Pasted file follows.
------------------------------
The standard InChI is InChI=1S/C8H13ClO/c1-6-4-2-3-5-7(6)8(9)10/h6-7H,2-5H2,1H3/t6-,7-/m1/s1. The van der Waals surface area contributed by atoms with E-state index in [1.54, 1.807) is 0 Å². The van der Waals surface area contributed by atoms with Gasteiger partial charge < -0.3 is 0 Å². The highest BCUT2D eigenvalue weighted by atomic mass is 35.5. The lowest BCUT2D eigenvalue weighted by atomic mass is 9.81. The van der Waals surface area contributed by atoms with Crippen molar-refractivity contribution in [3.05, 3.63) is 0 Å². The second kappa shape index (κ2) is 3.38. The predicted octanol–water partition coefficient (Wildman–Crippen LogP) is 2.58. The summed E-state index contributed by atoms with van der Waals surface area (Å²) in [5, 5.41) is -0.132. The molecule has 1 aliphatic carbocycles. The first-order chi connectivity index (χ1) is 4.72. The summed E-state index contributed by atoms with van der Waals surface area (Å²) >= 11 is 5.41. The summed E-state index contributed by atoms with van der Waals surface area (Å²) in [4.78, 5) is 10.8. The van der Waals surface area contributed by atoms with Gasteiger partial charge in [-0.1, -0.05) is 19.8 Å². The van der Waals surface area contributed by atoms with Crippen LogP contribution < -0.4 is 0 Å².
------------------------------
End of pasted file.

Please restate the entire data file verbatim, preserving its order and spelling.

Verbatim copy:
The standard InChI is InChI=1S/C8H13ClO/c1-6-4-2-3-5-7(6)8(9)10/h6-7H,2-5H2,1H3/t6-,7-/m1/s1. The van der Waals surface area contributed by atoms with E-state index in [1.54, 1.807) is 0 Å². The van der Waals surface area contributed by atoms with Gasteiger partial charge < -0.3 is 0 Å². The highest BCUT2D eigenvalue weighted by atomic mass is 35.5. The lowest BCUT2D eigenvalue weighted by atomic mass is 9.81. The van der Waals surface area contributed by atoms with Crippen molar-refractivity contribution in [3.05, 3.63) is 0 Å². The second kappa shape index (κ2) is 3.38. The predicted octanol–water partition coefficient (Wildman–Crippen LogP) is 2.58. The summed E-state index contributed by atoms with van der Waals surface area (Å²) in [5, 5.41) is -0.132. The molecule has 1 aliphatic carbocycles. The first-order chi connectivity index (χ1) is 4.72. The summed E-state index contributed by atoms with van der Waals surface area (Å²) >= 11 is 5.41. The summed E-state index contributed by atoms with van der Waals surface area (Å²) in [4.78, 5) is 10.8. The van der Waals surface area contributed by atoms with Gasteiger partial charge in [-0.1, -0.05) is 19.8 Å². The van der Waals surface area contributed by atoms with Crippen LogP contribution < -0.4 is 0 Å².